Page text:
Job’s friends often receive bad press. When we hear the term it conjures up a picture of well meaning people who in their desire to help actually cause more hurt.


To their credit, Job’s friends sat with him for seven days before venturing to speak (Job 2:13). And their motives were pure. They wanted “to go and condole with (Job) and comfort him” (REB). Nevertheless, they did end up doing more harm than good to a man already undergoing horrendous suffering. In response to their well meaning advice, Job would say: “How long will you grieve me and crush me with words? You have insulted me now a dozen times and shamelessly wronged me.”(Job 19:1-3)

What happened? Just this. Job’s friends were absolutely sure they knew what was Job’s problems. And therefore they were absolutely sure what was the solution. Their reasoning probably went like this: “God had made it clear that if we disobey Him we would suffer calamity. Job was undergoing calamity. Therefore Job had disobeyed God. To help Job they had to help Job see the error of his ways. If only Job would confess his sins things might be ok again.”

There was only one thing wrong with their logic. It assumed that all human tragedy was a direct consequence of sin. Indeed, sin against a holy God would bring down divine punishment. But it does not then follow that all suffering is directly caused by sin. Indeed the scriptures tell us that Job was “a man of blameless and upright life…who feared God and set his face against wrongdoing” (Job 1:1). Job’s friends got it wrong. As a result their attempts to help Job actually added to his pain.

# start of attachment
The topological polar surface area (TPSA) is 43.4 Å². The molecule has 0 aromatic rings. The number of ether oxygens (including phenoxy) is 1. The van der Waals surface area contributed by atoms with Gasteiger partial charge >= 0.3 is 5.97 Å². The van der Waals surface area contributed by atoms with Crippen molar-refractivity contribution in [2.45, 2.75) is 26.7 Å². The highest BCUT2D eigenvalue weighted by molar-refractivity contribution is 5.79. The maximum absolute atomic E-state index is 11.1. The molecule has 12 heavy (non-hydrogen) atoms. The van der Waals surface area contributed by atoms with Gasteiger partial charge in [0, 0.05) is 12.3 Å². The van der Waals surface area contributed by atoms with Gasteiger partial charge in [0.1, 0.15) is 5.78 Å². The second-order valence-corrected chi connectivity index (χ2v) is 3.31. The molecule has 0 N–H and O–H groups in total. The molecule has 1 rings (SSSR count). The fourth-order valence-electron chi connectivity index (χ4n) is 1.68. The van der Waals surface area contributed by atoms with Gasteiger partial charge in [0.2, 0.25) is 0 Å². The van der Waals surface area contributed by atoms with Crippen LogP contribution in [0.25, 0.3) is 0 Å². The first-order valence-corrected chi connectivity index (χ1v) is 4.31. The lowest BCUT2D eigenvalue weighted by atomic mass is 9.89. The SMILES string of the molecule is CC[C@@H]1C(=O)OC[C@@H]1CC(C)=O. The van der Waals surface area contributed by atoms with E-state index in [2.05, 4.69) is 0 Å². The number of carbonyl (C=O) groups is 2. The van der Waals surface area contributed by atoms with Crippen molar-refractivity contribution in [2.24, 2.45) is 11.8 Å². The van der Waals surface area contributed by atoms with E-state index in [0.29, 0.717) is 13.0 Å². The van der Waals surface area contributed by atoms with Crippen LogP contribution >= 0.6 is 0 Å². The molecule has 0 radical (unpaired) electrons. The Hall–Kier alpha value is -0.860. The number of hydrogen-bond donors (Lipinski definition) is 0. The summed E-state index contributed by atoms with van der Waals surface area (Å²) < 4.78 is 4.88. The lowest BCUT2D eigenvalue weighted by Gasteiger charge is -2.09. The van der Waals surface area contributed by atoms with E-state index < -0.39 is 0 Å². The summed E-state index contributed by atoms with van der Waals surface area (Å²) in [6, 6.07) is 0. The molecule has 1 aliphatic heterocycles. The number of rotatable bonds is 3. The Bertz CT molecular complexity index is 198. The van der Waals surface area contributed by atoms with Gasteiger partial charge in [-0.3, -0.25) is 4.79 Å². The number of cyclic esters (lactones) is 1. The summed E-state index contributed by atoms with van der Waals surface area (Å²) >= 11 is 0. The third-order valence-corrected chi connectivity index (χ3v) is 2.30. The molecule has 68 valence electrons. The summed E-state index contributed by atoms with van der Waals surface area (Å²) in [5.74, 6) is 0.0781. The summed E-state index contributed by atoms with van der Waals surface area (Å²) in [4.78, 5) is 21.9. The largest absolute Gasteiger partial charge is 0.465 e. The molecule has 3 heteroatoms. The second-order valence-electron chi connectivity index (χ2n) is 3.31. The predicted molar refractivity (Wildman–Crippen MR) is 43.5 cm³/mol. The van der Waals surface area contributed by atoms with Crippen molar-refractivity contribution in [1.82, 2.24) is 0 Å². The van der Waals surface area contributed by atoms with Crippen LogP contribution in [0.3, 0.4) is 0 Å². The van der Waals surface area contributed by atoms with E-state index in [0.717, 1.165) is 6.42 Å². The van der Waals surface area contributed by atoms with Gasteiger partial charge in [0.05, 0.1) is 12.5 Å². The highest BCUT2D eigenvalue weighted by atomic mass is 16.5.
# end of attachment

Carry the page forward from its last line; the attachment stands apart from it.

What can we learn from all this? Firstly, we should commend Job’s friends for their compassion and their commitment to help their hurting friend. There are so many hurting people around us. Whatever we learn from Job’s friends, it is not that we should stop helping hurting people in case we fumble and do more harm than good.

However, Job’s friends do teach us one vital lesson in helping: that we should not be too quick to assume we understand a person’s problems. People are complex. Life in a fallen world is complex. Many problems have multiple causes. Or causes that lie below the obvious.

Helpers must be sensitive. Helpers must be patient. Helpers must take the time to try to understand what is actually happening. Helpers must be “quick to listen, slow to speak.” And there will be times when we will not know why a person is hurting. And so we can give no advice. All we can do is “weep with those who weep.”

There is so much pain and brokenness all around us. The choice is not between hiding our heads in the sand, or, assuming the role of all-knowing rescuers. Rather, the call is for us to embrace the painful reality that we are all broken people waiting for the eschaton. And in humble compassion be living reminders to each other of the presence of the Living God, who knows all, and who will deliver, in His perfect time, in His perfect way